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Financial planning and insurance advice

Wednesday, January 10th 2018, 10:27AM

by Russell Hutchinson

Nigel Tate recently commented on the foundation of the new member advisory committees for FANZ that he would like to position financial planning as a distinct process, separate from other advice strands. He might be right, and it’s not just for investment advisers to ponder it.

Say the client needs advice on a financial decision, but has nothing to do with a financial product you could sell. It is possible that the most valuable stuff you talk to people about isn’t anything to do with insurance, companies, types of cover, or premiums – but the stuff about how this fits into the lives of your clients. Perhaps they are talking to you because when you last met, you made good sense helping them with that stuff. So then, from nowhere, they hit you with an odd question, like:

“I’ve just inherited $50,000, I’m 32 and I’m wondering about a career change, any ideas?”
“I’ve just been made redundant, should I look for a job now, or take a quick holiday?”
“My partner has just got the opportunity to buy into her boss’s business, can you help us work it out?”

Each of those questions is about risk and reward, and is definitely part of the context for an insurance planning discussion. But it is bigger than that. Advisers looking at insurance in that context tend to have the best view of how it all fits together. So, if you want to talk with clients about the wider financial context, go for it. That’s not just something investment advisers do, creating goal-based financial plans and budgets of wonderful complexity. It’s how to bring the financial component into your life-decision making. It’s where financial advice overlaps with life-coach. Of course, you will need to ensure you are competent to help them, but I bet there is a lot of work to be found in that territory.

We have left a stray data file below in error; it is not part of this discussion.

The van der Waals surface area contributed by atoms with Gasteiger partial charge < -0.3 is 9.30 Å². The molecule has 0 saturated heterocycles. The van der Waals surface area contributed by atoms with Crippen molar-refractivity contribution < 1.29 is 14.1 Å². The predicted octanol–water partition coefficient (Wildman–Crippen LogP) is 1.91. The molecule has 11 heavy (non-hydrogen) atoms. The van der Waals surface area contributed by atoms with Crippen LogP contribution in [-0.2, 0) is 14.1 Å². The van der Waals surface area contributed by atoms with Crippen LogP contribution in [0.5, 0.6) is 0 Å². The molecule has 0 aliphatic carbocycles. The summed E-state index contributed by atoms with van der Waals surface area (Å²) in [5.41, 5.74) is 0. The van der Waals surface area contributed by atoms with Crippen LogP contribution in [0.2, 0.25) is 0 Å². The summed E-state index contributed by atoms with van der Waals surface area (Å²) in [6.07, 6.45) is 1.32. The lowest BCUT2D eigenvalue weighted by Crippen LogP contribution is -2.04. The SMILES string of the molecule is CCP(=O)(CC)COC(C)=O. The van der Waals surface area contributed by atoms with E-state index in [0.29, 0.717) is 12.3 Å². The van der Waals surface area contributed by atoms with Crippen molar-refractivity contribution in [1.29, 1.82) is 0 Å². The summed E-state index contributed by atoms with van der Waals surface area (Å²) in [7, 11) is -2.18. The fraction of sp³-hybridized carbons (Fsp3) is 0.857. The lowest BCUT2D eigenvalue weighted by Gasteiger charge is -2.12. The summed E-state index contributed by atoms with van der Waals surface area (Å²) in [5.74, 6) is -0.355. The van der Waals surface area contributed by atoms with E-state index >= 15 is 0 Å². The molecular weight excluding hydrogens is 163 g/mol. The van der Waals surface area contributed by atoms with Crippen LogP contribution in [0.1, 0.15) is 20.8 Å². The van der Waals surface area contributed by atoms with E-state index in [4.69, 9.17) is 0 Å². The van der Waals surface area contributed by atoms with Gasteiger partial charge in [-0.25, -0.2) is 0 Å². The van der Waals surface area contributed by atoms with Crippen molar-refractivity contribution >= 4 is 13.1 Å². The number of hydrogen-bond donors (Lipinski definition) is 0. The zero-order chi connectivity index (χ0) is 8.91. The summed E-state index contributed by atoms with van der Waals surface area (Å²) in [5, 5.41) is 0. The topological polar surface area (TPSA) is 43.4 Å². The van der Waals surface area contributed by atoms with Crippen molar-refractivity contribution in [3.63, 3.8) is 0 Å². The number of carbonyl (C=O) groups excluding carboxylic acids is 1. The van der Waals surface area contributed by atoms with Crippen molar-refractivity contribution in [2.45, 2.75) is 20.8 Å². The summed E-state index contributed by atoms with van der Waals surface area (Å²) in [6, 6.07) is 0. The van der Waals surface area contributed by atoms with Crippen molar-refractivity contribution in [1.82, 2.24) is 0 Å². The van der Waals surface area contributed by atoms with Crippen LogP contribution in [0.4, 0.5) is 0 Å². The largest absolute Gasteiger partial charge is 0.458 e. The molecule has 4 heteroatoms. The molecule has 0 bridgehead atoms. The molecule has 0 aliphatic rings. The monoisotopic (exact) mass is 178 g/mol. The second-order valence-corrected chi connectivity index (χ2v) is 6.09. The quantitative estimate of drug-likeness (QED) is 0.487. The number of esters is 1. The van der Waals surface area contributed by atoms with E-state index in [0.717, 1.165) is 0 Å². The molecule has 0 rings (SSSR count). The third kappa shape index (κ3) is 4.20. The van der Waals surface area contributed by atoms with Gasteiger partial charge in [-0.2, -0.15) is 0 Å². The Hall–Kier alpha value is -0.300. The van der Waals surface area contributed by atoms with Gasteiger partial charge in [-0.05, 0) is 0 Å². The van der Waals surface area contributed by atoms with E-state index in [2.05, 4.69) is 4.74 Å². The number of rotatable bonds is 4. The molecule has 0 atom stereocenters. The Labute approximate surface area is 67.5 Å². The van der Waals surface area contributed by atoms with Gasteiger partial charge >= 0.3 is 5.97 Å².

On the other hand, if what you want to do is specialise in insurance, that’s okay too: plenty of good business can be done there. In fact, probably the majority of insurance business will be written in this segment. If you do choose this focused path, don’t be scared to suggest that clients get some good financial planning advice too, when it’s needed. My GP is always happy to refer to a specialist, and he writes a good referral letter.

A good referral letter can still help your client a great deal – even if the client doesn’t take it up. Write to the adviser you intend to refer the client to, with a good bit of detail. You might suggest an outline of the possible engagement, and share some details from your file (with the permission of your client, of course). In so doing, you set the tone for professionalism. For you, for your client, for the other adviser.

Tags: FANZ financial advisers Insurance Advisers investment Nigel Tate Russell Hutchinson

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